The Missouri Valley Conference might expand...into Texas?
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A few weeks ago, I wrote that my sources were telling me the Missouri Valley Conference was considering an interesting new strategy. While many low and mid-major conferences are considering expansion strategies that will contract their geographic footprint, allowing them to save money on travel, the MVC was considering expanding theirs, by kicking the tires on adding a school completely outside of their current Midwestern-heavy footprint.
Will that 100% end up happening? I don't know. But I do know some of those conversations have happened. And now, I have a receipt.
I filed an Open Records request to one of the schools I was told could be under consideration, the University of Texas at Arlington, currently a member of the Sun Belt. I asked for all communication between their university president and/or athletic director and representatives of the Missouri Valley Conference over the last six months via email, phone, or Zoom.
And lo and behold, there were responsive records.
On December 7, 2020, Missouri Valley Commissioner Doug Elgin sent the following email to Jim Baker, athletic director at Texas-Arlington:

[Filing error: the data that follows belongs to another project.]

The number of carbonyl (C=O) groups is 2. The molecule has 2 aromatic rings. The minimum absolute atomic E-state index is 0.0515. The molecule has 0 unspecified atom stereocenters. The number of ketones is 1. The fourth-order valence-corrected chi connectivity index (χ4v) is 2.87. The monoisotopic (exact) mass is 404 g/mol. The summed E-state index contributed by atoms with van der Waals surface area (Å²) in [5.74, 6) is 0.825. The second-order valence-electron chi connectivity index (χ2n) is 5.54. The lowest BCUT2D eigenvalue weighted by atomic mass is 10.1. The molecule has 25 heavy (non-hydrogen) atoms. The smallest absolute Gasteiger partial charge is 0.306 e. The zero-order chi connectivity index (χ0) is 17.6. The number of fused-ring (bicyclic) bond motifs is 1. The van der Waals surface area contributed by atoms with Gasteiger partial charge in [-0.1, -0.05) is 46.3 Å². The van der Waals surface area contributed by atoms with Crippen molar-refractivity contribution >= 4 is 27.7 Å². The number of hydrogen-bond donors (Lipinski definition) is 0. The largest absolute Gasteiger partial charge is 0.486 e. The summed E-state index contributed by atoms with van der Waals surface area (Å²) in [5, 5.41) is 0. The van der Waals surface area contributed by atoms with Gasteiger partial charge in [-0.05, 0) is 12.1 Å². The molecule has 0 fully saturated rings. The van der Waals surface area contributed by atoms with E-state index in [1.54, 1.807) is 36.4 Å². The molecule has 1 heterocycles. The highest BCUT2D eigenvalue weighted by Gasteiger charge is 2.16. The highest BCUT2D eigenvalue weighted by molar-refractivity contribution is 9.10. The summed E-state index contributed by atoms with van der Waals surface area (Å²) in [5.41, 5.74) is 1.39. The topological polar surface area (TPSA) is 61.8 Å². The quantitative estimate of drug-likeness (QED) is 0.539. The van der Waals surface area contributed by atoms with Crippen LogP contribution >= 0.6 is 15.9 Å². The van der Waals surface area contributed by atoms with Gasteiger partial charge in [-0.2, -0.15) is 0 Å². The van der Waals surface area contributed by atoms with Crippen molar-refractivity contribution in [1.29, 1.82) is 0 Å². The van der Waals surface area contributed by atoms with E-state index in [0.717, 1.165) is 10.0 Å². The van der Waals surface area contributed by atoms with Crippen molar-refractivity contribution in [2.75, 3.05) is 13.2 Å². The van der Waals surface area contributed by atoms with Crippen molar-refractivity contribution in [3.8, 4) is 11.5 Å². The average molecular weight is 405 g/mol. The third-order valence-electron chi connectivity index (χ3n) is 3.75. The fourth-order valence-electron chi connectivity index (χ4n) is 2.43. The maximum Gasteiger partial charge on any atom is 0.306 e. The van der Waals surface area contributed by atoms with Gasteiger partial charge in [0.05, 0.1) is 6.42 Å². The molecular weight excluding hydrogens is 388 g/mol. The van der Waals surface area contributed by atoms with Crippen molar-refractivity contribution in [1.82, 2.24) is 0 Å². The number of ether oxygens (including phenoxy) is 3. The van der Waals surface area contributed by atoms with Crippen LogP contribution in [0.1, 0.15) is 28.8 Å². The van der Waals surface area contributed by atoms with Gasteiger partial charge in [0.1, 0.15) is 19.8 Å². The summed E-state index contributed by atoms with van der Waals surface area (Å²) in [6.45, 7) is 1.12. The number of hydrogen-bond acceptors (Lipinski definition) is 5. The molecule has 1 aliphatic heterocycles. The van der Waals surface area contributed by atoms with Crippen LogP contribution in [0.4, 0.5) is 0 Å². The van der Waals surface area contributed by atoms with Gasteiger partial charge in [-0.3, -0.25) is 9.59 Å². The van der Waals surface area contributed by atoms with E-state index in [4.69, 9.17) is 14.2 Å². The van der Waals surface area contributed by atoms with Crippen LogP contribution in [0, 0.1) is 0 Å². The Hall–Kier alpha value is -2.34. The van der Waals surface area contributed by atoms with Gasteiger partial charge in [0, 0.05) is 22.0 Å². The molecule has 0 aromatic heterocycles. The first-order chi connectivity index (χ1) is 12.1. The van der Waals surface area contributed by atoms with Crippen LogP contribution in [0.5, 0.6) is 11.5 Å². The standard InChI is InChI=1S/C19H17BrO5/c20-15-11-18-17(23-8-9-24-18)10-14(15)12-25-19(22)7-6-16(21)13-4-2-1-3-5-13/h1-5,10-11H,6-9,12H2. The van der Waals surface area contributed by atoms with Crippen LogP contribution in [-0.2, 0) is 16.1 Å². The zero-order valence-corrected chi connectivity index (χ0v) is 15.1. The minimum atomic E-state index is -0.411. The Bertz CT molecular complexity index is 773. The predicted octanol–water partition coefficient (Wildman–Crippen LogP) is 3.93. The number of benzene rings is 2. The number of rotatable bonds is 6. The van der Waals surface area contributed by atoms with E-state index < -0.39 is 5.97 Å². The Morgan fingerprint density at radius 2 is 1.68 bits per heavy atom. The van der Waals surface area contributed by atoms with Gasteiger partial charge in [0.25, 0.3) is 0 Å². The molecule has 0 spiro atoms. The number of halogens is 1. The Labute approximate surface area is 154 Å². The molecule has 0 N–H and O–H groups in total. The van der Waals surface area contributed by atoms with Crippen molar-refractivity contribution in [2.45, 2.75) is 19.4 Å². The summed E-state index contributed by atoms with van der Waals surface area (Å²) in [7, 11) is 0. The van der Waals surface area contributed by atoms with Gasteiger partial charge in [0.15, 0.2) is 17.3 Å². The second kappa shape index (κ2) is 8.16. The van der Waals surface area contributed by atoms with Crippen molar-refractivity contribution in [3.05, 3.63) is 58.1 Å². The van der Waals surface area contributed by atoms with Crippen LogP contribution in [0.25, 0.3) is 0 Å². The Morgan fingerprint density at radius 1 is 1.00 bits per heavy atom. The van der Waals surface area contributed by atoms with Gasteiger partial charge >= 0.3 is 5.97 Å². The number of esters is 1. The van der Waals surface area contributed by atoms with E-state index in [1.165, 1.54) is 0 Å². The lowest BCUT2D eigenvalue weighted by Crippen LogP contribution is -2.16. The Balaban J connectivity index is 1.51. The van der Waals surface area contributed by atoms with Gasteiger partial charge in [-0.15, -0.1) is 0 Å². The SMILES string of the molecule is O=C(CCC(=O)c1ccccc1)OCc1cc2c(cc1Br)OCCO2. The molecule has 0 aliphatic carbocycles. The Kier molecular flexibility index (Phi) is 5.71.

Subject: Please call when convenient
Roughly an hour later, Baker responded to Elgin:
Additional correspondence in this email chain was redacted by the UT-Arlington records department, as "is confidential under section 552.117 of the Texas Government Code."
I reached out to the UT-Arlington athletic department to ask about this particular phone call. Rather than respond to my questions directly, a department spokesperson provided me the following statement, attributed to athletic director Jim Baker:
When I reached out to the Missouri Valley Conference for comment, conference commissioner Doug Elgin provided the following statement to Extra Points:
Conspicuously absent in either of these provided statements: a denial that either party is interested in changes or having conversations about different configurations.